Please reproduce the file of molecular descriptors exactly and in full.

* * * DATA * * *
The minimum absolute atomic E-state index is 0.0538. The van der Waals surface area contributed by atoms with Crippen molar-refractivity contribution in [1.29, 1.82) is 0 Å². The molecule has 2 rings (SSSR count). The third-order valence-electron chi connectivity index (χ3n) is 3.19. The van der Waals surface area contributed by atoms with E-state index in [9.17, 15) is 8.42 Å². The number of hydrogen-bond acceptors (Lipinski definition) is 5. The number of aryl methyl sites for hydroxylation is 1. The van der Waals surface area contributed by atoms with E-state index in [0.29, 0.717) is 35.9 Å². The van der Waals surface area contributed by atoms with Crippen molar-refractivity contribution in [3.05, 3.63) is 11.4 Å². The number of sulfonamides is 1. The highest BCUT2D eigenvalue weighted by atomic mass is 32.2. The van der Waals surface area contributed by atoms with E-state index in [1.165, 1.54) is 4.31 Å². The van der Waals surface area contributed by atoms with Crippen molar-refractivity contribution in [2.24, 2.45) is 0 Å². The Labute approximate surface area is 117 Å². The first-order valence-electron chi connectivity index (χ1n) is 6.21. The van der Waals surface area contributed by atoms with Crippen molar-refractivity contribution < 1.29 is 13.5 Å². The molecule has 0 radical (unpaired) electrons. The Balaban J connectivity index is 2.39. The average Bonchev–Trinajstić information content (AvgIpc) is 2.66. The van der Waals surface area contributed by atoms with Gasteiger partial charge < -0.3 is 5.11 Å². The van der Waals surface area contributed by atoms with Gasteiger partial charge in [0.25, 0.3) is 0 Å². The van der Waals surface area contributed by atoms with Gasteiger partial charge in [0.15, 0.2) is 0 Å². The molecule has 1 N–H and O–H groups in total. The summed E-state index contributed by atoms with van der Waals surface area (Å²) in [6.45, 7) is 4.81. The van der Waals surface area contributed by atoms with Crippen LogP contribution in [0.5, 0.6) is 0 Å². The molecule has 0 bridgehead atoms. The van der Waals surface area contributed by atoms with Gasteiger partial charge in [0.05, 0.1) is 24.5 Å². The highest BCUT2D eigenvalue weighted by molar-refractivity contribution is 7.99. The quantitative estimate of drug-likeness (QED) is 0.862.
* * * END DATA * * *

The minimum absolute atomic E-state index is 0.0538. The van der Waals surface area contributed by atoms with Crippen molar-refractivity contribution in [1.29, 1.82) is 0 Å². The molecule has 2 rings (SSSR count). The third-order valence-electron chi connectivity index (χ3n) is 3.19. The van der Waals surface area contributed by atoms with E-state index in [9.17, 15) is 8.42 Å². The number of hydrogen-bond acceptors (Lipinski definition) is 5. The number of aryl methyl sites for hydroxylation is 1. The van der Waals surface area contributed by atoms with E-state index in [0.29, 0.717) is 35.9 Å². The van der Waals surface area contributed by atoms with Crippen molar-refractivity contribution in [3.05, 3.63) is 11.4 Å². The number of sulfonamides is 1. The highest BCUT2D eigenvalue weighted by atomic mass is 32.2. The van der Waals surface area contributed by atoms with E-state index in [1.165, 1.54) is 4.31 Å². The van der Waals surface area contributed by atoms with Crippen molar-refractivity contribution in [2.24, 2.45) is 0 Å². The Labute approximate surface area is 117 Å². The first-order valence-electron chi connectivity index (χ1n) is 6.21. The van der Waals surface area contributed by atoms with Crippen molar-refractivity contribution < 1.29 is 13.5 Å². The molecule has 0 radical (unpaired) electrons. The Balaban J connectivity index is 2.39. The average Bonchev–Trinajstić information content (AvgIpc) is 2.66. The van der Waals surface area contributed by atoms with Gasteiger partial charge < -0.3 is 5.11 Å². The van der Waals surface area contributed by atoms with Gasteiger partial charge in [0.25, 0.3) is 0 Å². The van der Waals surface area contributed by atoms with Gasteiger partial charge in [0.15, 0.2) is 0 Å². The molecule has 1 N–H and O–H groups in total. The summed E-state index contributed by atoms with van der Waals surface area (Å²) in [6.45, 7) is 4.81. The van der Waals surface area contributed by atoms with Crippen LogP contribution in [0.5, 0.6) is 0 Å². The molecule has 0 bridgehead atoms. The van der Waals surface area contributed by atoms with Gasteiger partial charge in [0.05, 0.1) is 24.5 Å². The highest BCUT2D eigenvalue weighted by molar-refractivity contribution is 7.99. The quantitative estimate of drug-likeness (QED) is 0.862.